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Republicans are expected to block the legislation, but Democratic leaders hope the GOP’s unified opposition will lay the groundwork to justify getting rid of the filibuster.


Voting Bill Set for Floor

Senate Democrats are officially set to advance their voting rights bill this week, with a procedural vote to start debate on the legislation scheduled for Tuesday.

The move comes as an increasing number of Democrats and progressive activists have begun to embrace a more watered-down version of the bill proposed by Sen. Joe Manchin (D-W.V.), the sole Democrat who opposed the initial proposal on the grounds that it was too partisan.

While Democrats have spent the weekend hashing out the final details of compromise on Manchin’s bill, which he has touted as a more bipartisan compromise, Senate Republicans have still broadly rejected it.

Minority Leader Mitch McConnell (R-Ky.), who previously opposed the initial For the People Act as too far-reaching, called Manchin’s alternative proposal “equally unacceptable” and predicted that no members of his party will vote in favor.

The legislation is all but guaranteed to fail in the chamber, where it will require all 50 Democrats and at least 10 Republicans to overcome the filibuster.

However, bringing the bill to the floor still has major utility for Democrats because it will lay the groundwork for the party to justify scrapping the filibuster entirely.

Pathway for Filibuster Reform

Specifically, if Manchin agrees to some form of the bill which Republicans then filibuster, Democrats can say they had the to votes to pass the legislation if the filibuster were removed. 

That, in turn, would bolster the Democratic argument that bipartisanship cannot be a precondition to taking actions to secure our democracy if it relies on reaching common ground with a party that they believe is increasingly and transparently committed to undermining democracy.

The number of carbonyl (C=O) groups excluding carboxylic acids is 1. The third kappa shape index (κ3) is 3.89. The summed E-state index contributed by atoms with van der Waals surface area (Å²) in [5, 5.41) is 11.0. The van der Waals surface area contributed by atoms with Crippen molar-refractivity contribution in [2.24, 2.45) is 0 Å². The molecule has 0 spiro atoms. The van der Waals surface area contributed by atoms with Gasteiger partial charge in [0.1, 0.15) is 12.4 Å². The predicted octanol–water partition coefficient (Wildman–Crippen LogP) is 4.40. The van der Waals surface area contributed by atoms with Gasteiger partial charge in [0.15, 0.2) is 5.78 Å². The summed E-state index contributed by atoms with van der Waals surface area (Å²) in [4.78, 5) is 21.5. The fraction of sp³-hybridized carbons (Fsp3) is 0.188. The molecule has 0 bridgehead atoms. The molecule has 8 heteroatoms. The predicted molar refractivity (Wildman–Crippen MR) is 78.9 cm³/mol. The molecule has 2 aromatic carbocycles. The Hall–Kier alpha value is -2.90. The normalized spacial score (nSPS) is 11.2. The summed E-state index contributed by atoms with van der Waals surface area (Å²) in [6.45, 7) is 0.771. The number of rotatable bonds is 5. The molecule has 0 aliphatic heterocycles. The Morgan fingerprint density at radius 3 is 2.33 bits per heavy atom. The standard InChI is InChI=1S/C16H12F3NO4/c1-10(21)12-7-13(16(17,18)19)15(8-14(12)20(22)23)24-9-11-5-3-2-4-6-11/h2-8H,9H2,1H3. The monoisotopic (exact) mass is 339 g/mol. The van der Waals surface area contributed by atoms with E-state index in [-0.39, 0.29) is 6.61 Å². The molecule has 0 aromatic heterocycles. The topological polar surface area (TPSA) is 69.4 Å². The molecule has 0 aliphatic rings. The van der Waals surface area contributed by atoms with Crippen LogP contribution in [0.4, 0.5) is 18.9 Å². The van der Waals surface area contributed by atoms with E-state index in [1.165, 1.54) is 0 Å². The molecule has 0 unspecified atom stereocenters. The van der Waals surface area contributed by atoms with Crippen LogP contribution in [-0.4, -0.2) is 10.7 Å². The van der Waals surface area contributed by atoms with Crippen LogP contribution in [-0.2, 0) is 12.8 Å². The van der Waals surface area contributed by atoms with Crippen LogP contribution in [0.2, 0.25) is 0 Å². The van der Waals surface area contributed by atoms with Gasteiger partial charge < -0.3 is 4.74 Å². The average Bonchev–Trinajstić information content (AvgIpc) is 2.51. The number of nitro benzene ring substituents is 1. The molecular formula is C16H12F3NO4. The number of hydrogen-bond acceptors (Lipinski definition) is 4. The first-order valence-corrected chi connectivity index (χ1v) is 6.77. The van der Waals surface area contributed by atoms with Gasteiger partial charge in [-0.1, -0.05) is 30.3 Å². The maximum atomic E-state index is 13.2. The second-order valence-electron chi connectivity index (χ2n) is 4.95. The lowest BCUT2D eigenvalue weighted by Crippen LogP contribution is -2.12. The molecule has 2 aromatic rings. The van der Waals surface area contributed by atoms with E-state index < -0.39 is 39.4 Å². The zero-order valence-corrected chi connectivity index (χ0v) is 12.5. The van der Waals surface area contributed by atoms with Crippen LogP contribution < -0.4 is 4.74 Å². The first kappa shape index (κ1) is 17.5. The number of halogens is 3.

It would also give more ground to the Democratic claim that the GOP is abusing existing Senate rules to block policy changes that have gained wide public support following the Jan. 6 insurrection and amid the growing efforts by Republican governors and legislatures to restrict voting access in their states.

As a result, if Republicans block the legislation along party lines, Democratic leaders hope that could change objections to scrapping the filibuster voiced privately by some members and publicly by Manchin and Sen. Kyrsten Sinema (D-Az.).

This is especially true for Tuesday’s planned vote, because it is just a vote to proceed to debate, meaning that if Republicans filibuster, they will be preventing the Senate from even debating any efforts to protect democracy, including Manchin’s plan which he crafted specifically to reach a compromise with the GOP.

Whether a full party rejection would be enough to move the needle for Manchin and the other Democrats remains to be seen. Any successful overhaul of the contentious Senate rule would not only be incredibly significant for President Joe Biden’s agenda, but also for the precedent it could set.

See what others are saying: (The New York Times) (Reuters) (USA Today)

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McConnell Says He Would Block a Biden SCOTUS Nominee in 2024

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The Senate Minority Leader also refused to say whether or not he would block a hypothetical nominee in 2023 if his party overtakes the chamber’s slim majority in the midterm elections.


McConnell Doubles Down 

During an interview with conservative commentator Hugh Hewitt on Monday, Senate Minority Leader Mitch McConnell (R-Ky.) threatened to block a hypothetical Supreme Court nominee from President Joe Biden in 2024 if Republicans took control of the Senate.

“I think in the middle of a presidential election, if you have a Senate of the opposite party of the president, you have to go back to the 1880s to find the last time a vacancy was filled,” he said. “So I think it’s highly unlikely. In fact, no, I don’t think either party if it controlled, if it were different from the president, would confirm a Supreme Court nominee in the middle of an election.” 

McConnell’s remarks do not come as a surprise as they are in line with his past refusal to consider former President Barack Obama’s nomination of Merrick Garland to the court in February 2016 on the grounds that it was too close to the presidential election.

The then-majority leader received a ton of backlash for his efforts, especially after he forced through Amy Coney Barrett’s confirmation just eight days before the 2020 election. At the time, McConnell argued the two situations were different because the Senate and the president were from the same party — a claim he reiterated in the interview.

McConnell also implied he may take that stance even further in comments to Hewitt, who asked if he would block the appointment of a Supreme Court justice if a seat were to be vacated at the end of 2023 about 18 months before the next inauguration — a precedent set by the appointment of Anthony Kennedy.

“Well, we’d have to wait and see what happens,” McConnell responded.

McConnell’s Calculus